Discrimination, however, did not stop Seacole from her nursing duties and continued to offer medical services to those who requested her help.
It was said that during the war, Seacole would walk the battlefield to give aid to ailing soldiers, fearless of the risks to her own life.
4. Mysterious founder of Wing Chun
Wing Chun, a Chinese martial art made famous by Bruce Lee and his teacher Ip Man, was said to have been founded by a lady.
The style, which specialises in close-range combat, was passed down through oral tradition so its history is considered murky with a variety of origin tales.
One of the stories tells of an abbess who developed the art after observing a fight between a crane and a snake. The abbess was said to have taught the style to a girl named Yim Wing Chun who used her newly acquired fighting knowledge to ward off the advances of a local warlord.
5. Empress Myeongseong (1851-1895)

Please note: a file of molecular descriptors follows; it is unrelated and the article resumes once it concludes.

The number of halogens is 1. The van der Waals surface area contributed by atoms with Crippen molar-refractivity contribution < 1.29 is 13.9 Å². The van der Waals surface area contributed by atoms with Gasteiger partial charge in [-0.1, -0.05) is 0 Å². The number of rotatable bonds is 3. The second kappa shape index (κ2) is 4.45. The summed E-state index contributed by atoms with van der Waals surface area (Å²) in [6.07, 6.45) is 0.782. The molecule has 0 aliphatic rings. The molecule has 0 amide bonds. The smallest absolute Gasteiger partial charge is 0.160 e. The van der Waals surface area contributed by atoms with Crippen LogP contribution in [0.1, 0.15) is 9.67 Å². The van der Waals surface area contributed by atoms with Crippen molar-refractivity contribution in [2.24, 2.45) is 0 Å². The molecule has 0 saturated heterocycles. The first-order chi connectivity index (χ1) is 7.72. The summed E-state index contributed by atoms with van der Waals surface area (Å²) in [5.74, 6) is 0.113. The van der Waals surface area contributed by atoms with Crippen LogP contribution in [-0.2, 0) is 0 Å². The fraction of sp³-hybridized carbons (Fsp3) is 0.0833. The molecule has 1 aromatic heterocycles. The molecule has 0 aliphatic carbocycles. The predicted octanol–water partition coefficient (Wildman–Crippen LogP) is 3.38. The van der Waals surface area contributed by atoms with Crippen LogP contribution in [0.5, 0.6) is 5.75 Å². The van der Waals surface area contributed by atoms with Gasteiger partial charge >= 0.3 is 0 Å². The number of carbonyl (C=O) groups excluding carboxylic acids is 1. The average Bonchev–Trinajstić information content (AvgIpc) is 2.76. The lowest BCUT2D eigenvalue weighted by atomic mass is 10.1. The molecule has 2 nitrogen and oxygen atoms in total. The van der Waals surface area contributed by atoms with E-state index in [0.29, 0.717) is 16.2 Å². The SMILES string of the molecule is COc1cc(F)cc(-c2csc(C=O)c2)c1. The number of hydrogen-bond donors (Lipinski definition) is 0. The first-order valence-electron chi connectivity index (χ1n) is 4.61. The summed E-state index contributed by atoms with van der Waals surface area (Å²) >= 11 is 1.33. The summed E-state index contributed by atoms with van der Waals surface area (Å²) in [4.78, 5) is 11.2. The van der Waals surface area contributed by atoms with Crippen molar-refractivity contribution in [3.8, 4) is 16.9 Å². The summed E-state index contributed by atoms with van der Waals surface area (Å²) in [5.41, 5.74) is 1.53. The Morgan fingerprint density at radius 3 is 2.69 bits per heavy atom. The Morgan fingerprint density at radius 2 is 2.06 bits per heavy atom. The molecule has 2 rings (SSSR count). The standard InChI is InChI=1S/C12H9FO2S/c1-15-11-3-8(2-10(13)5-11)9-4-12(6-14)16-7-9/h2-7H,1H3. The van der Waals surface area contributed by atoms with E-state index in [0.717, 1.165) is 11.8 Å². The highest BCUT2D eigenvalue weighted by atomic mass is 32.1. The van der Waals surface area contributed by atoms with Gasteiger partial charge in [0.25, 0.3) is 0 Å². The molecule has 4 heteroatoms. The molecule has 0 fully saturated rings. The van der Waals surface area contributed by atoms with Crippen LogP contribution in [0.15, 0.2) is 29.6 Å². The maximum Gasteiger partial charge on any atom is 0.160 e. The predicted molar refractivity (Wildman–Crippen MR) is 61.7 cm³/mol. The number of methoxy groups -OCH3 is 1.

Also known as Queen Min, she was the politically gifted first wife of Korean King Gojong.
Throughout her reign, the educated Queen was responsible for keeping Japanese forces at bay by forming alliances with other nations to solidify Korean borders. She was considered one of the biggest obstacles to the expansion of Japanese influence in Korea.
She was a strong advocator of modernisation in Korea, looking into ways to improve the nation’s technology and economic situations.
Empress Myeongseong was assassinated at age 43, with many accusing Japan of the murder.
6. Lieutenant Adnan and his platoon men (1915-1942)
Adnan bin Saidi is considered a national hero by both Malaysia and Singapore for his bravery during the Battle of Singapore in 1942.
A soldier in the 1st Infantry Brigade against Japanese forces, Adnan commanded a platoon of 42 men who made their final stand at Bukit Chandu against invading troops.
The platoon was heavily outnumbered but managed to hold off the Japanese army for two days before perishing in the Imperial onslaught.
Despite lacking supplies and ammunition, the soldiers stood their ground and fought to their deaths, even resorting to hand-to-hand combat. Adnan continued to hold back Japanese advances despite his battered body suffering heavily from gunshot wounds.
After the battle, Japanese troops came across the severely wounded Adnan and recognised him as the leader of the platoon who just wouldn’t give up. The Japanese soldiers then tied his Adnan to a nearby tree and bayoneted him to death.